Mr Clitheroe said the prospect of a new gas-fired replacement for Longannet was “very, very unlikely given the difference in the economics between locating a gas plant in Scotland versus locating one in the south east of England.”
Scottish Power employs 270 staff at at the power station, with more jobs in the supply chain, and Mr Clitheroe said that in the worst-case scenario the company would seek to provide staff with a future elsewhere in the company or offer early retirement or voluntary severance.
Commenting on Peterhead power station, Jim Smith, managing director of energy portfolio management at SSE, said: “We have not said that Peterhead is going to close.
“We have said that it’s economically-challenging at the moment but we are, through a number of things, working to try and get through this particularly challenging period.
“We’re investing to make the plant more flexible for this winter coming through potentially winning ancillary service contracts.
“We hope to mitigate some of the losses that we’re seeing in the plant.”
He added: “Peterhead is a modern gas-fired power station, it’s got the capability to operate well beyond 2030.
“If CCS (carbon capture and storage) goes ahead, and of course there is the fact that at some point we would hope to see a market recovery in the wholesale market for thermal plant, then Peterhead could still have a long-term future in the Scottish generation market.”
MSPs were told that the third bidder for the National Grid contract was a new generator based in Scotland that was proposing an “innovative new idea”.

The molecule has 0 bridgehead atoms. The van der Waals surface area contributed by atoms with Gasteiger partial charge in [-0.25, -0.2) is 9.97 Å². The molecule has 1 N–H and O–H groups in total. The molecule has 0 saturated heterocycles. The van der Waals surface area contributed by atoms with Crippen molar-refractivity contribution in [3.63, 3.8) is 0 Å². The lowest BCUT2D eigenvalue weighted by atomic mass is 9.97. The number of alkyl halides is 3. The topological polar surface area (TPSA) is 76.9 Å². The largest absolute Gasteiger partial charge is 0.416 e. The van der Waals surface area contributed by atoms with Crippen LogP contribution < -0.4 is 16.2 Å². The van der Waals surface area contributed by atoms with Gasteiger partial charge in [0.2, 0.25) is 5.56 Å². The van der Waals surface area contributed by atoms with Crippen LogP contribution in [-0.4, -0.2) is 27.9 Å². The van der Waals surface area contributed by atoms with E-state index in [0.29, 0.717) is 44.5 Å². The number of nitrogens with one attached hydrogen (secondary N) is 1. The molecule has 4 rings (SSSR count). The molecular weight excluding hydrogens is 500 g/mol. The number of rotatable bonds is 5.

The panel was questioned on the security of Scotland’s electricity supply in the event of Longannet’s closure and beyond to 2025, by which point the Torness and Hunterston nuclear power stations are scheduled to close.
Mr Calviou said: “There’s no doubt there’s a lot of change potentially planned.
“I certainly know that EDF, I think, would be hoping to life-extend their nuclear plants so they might still be open in 2025, you don’t know.”
He said a number of other factors could come into play including further investment in generation and in the transmission network as well as developments in CCS.
SNP MSP Bruce Crawford asked what would happen to Scotland in the extreme event of a black start – the procedure to recover from a total or partial shutdown of the transmission system – without the station.
Mr Calviou said neither Longannet or Peterhead are contracted as black start stations but if neither was available to help it “probably would extend the time-scales” for getting Scotland back up from 12-18 hours to 24-hours plus.
He said that, traditionally, Scotland has been a large exporter to the rest of the network but a change was likely with the increase in wind generation north of the border.
“There will be periods clearly when the wind is not blowing in Scotland that we’ll increasingly start to see flows from England up into Scotland.”
The committee heard the current balance is around 90% flowing south and 10% north but that was expected to change in future with an increase in the amount flowing north, “albeit I still think it will still probably flow south the majority of the time,” Mr Calviou said.